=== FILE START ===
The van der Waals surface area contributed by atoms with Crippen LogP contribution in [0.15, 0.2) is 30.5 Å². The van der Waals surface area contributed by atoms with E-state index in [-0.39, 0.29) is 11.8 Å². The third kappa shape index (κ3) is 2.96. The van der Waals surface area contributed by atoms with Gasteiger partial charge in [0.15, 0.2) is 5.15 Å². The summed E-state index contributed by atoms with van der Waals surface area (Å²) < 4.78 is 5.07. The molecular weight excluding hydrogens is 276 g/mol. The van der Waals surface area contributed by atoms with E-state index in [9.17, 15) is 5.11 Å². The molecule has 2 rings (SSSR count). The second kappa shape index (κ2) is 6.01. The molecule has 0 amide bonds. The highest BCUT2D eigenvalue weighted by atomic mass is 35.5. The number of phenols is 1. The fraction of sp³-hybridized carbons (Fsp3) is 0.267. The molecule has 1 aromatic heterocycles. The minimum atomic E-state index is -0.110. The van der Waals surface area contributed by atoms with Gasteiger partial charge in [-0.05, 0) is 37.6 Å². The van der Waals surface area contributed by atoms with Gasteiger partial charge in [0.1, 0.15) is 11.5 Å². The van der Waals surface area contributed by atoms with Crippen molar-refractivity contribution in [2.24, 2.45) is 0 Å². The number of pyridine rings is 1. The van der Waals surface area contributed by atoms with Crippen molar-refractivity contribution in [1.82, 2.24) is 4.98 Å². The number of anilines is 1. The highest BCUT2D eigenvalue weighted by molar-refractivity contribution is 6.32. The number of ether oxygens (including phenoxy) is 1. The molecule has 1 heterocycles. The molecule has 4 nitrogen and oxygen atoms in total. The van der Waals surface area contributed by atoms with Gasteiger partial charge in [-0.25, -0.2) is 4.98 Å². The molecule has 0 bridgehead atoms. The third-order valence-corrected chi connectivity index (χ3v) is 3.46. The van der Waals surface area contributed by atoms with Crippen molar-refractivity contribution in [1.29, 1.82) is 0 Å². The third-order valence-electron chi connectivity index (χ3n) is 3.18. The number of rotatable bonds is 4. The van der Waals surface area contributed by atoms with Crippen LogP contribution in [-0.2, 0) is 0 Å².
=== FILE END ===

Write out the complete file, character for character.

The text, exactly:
The van der Waals surface area contributed by atoms with Crippen LogP contribution in [0.15, 0.2) is 30.5 Å². The van der Waals surface area contributed by atoms with E-state index in [-0.39, 0.29) is 11.8 Å². The third kappa shape index (κ3) is 2.96. The van der Waals surface area contributed by atoms with Gasteiger partial charge in [0.15, 0.2) is 5.15 Å². The summed E-state index contributed by atoms with van der Waals surface area (Å²) < 4.78 is 5.07. The molecular weight excluding hydrogens is 276 g/mol. The van der Waals surface area contributed by atoms with E-state index in [9.17, 15) is 5.11 Å². The molecule has 2 rings (SSSR count). The second kappa shape index (κ2) is 6.01. The molecule has 0 amide bonds. The highest BCUT2D eigenvalue weighted by atomic mass is 35.5. The number of phenols is 1. The fraction of sp³-hybridized carbons (Fsp3) is 0.267. The molecule has 1 aromatic heterocycles. The minimum atomic E-state index is -0.110. The van der Waals surface area contributed by atoms with Gasteiger partial charge in [-0.05, 0) is 37.6 Å². The van der Waals surface area contributed by atoms with Gasteiger partial charge in [0.1, 0.15) is 11.5 Å². The van der Waals surface area contributed by atoms with Crippen molar-refractivity contribution in [2.24, 2.45) is 0 Å². The number of pyridine rings is 1. The van der Waals surface area contributed by atoms with Crippen molar-refractivity contribution in [1.82, 2.24) is 4.98 Å². The number of anilines is 1. The highest BCUT2D eigenvalue weighted by molar-refractivity contribution is 6.32. The number of ether oxygens (including phenoxy) is 1. The molecule has 1 heterocycles. The molecule has 4 nitrogen and oxygen atoms in total. The van der Waals surface area contributed by atoms with Gasteiger partial charge in [-0.25, -0.2) is 4.98 Å². The molecule has 0 bridgehead atoms. The third-order valence-corrected chi connectivity index (χ3v) is 3.46. The van der Waals surface area contributed by atoms with Crippen molar-refractivity contribution in [1.29, 1.82) is 0 Å². The third-order valence-electron chi connectivity index (χ3n) is 3.18. The number of rotatable bonds is 4. The van der Waals surface area contributed by atoms with Crippen LogP contribution in [-0.2, 0) is 0 Å².